First Responders First//

Front Line Workers, Do You Have Self-Care Rituals?

In times of crisis, taking care of yourself is crucial.

michaeljung / Shutterstock
michaeljung / Shutterstock

Our healthcare workers on the frontline of this pandemic are facing challenges they didn’t sign up for when they chose to work in the medical arena. They didn’t expect to be putting their own life and the lives of their families in jeopardy. They didn’t expect to be faced with the sense of failure resulting from multiple deaths a shift. 

There are many ways to support our healthcare people and I’m sure when this pandemic is under control support will be offered. BUT self care now is important. What can nurses and doctors do at the end of each shift that can ease the burdens they are carrying? Here are a couple of simple ideas for self care:

  • The need to have a safe person to “download” your feelings and fears with. At the end of the shift talk, share stories, happenings, before you go home or find one person who will be a listener and each day “download” with them. Remember, not just anyone can be a good listener or will have the aptitude to understand. Healthcare workers living in this crisis time, seeing death many times a shift, dealing with their own energy levels in crisis mode have to “get it out” or those experiences will be carried forever.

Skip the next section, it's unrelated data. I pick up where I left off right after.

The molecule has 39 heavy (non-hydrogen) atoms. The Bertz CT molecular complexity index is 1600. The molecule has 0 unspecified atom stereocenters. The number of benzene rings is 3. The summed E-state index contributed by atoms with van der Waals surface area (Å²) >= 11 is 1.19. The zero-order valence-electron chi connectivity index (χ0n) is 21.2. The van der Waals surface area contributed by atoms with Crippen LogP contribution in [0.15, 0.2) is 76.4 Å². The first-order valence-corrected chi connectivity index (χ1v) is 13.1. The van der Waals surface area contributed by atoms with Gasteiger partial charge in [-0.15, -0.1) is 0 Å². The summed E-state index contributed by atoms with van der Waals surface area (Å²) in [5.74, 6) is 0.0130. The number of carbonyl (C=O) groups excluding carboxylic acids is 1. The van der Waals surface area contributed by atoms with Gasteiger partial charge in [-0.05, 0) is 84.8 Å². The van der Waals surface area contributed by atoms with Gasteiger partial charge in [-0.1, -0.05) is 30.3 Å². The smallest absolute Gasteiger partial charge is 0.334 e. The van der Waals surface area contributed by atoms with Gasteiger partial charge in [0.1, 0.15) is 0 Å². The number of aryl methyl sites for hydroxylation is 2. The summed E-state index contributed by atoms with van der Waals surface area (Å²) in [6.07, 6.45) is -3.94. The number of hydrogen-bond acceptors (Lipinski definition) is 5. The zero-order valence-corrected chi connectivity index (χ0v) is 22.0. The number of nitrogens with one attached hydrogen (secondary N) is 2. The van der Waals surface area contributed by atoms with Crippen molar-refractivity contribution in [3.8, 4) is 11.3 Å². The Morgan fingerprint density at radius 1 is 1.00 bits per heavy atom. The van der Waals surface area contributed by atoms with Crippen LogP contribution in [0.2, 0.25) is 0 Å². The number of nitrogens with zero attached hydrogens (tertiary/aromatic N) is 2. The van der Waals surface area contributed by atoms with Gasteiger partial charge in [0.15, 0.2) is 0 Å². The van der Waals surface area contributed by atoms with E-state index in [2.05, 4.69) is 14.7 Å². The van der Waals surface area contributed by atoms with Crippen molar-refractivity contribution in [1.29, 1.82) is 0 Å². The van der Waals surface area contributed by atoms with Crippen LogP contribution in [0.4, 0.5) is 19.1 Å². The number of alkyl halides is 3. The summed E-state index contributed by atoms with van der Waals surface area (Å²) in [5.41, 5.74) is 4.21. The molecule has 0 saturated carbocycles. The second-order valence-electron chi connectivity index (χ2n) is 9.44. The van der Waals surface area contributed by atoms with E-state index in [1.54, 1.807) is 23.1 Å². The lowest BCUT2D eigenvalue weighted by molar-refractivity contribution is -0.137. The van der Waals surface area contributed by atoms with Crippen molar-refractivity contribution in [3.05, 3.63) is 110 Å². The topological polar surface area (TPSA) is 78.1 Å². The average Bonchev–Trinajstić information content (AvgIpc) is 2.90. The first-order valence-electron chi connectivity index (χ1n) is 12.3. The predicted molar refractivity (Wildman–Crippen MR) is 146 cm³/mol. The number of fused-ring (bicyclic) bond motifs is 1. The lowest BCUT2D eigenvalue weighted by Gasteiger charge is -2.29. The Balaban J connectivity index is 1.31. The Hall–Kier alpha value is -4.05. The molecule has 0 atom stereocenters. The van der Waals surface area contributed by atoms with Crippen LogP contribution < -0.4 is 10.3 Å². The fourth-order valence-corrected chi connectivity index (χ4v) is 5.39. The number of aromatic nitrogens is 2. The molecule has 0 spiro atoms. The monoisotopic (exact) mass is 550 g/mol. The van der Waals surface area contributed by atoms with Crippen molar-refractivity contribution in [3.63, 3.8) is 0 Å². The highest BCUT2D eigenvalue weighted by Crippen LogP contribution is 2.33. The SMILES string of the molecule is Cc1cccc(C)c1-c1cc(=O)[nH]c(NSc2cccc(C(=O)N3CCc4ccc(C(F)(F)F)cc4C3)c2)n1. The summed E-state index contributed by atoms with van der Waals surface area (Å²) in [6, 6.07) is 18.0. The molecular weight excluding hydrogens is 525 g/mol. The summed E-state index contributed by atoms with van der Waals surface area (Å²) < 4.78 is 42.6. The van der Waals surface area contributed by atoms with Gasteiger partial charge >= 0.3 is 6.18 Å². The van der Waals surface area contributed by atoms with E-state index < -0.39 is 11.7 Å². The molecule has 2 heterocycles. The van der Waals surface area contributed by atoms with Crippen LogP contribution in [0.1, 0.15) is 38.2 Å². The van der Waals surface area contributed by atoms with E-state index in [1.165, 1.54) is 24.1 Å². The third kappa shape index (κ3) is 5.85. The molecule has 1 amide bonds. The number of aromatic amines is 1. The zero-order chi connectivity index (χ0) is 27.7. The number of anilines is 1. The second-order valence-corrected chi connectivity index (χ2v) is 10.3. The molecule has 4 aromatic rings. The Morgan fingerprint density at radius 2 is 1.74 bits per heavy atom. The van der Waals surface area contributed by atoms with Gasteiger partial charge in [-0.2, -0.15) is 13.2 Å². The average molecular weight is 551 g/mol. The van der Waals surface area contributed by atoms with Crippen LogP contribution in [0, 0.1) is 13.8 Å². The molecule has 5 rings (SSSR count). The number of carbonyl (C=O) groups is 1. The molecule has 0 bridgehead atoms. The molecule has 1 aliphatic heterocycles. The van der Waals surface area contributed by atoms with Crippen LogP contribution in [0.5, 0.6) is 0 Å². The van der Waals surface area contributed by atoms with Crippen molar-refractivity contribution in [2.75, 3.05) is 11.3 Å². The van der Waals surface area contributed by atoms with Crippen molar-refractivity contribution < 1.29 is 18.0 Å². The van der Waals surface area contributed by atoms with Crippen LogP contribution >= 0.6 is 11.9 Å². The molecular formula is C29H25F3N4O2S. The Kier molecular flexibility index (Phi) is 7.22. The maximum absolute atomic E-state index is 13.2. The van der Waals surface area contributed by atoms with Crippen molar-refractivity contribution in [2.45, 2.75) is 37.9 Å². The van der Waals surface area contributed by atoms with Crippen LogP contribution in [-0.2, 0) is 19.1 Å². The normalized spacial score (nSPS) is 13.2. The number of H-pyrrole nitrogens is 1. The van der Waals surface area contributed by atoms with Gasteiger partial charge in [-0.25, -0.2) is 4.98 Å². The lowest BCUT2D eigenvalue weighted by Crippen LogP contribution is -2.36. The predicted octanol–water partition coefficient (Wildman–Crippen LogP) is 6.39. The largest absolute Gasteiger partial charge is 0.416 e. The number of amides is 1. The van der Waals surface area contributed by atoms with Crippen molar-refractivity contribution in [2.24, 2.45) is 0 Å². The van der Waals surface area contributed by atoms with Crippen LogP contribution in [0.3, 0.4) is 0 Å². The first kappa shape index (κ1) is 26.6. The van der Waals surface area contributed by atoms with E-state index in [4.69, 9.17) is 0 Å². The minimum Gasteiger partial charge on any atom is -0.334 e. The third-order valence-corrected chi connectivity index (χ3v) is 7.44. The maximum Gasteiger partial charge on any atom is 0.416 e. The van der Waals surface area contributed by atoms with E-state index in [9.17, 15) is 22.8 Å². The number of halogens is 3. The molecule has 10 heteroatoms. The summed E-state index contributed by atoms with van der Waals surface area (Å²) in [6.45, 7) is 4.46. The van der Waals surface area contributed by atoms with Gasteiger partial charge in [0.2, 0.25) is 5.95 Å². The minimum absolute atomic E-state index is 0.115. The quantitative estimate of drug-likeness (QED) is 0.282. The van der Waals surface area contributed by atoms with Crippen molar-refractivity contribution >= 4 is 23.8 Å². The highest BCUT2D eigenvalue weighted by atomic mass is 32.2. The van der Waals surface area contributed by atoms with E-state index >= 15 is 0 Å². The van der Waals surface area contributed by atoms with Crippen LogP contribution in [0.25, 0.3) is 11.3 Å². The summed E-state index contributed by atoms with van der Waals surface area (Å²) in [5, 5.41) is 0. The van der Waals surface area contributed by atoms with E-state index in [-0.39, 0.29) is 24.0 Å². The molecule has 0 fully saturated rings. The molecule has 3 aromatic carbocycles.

• Create a closure ritual for yourself. At the end of the day you want a ritual that releases what has occurred. Whatever happened is not yours to carry.
    • Maybe when you are in the shower, before you get out, in your mind’s eye wash all the day’s energy and happenings down the drain. Imagine the water beginning at your head and taking all of the day with it as it glides over your body and down the drain. See yourself as sparkling as you step out of the shower.
    • Consider creating a simple, special place, for example, with a flower and a candle. As you light the candle bless your day, the good you offered and then blow out the candle as you release the work day.

These are just a couple of ideas. Create your own ritual. How will you let go of the day’s activities so you can start afresh tomorrow?

During this time of crisis work it is hard to remember to take care of yourself. There doesn’t seem time for that but if you don’t at least try to put “your own oxygen mask on” you will not get the essentials you need to continue. You are carrying fear for yourself (whether realized or not), excess adrenaline just to meet the shift needs (which brings a sense of exhaustion when the shift is over), and non stop 8, 10, 12 work hours, so sleep for you is vital. Don’t neglect the basics, food, sleep, and a release of each day.

When this is over we will all have life adjusting to do. For some of us it will be harder than others. Basic self care now is one of the factors that will allow us to continue to care for others in the future.

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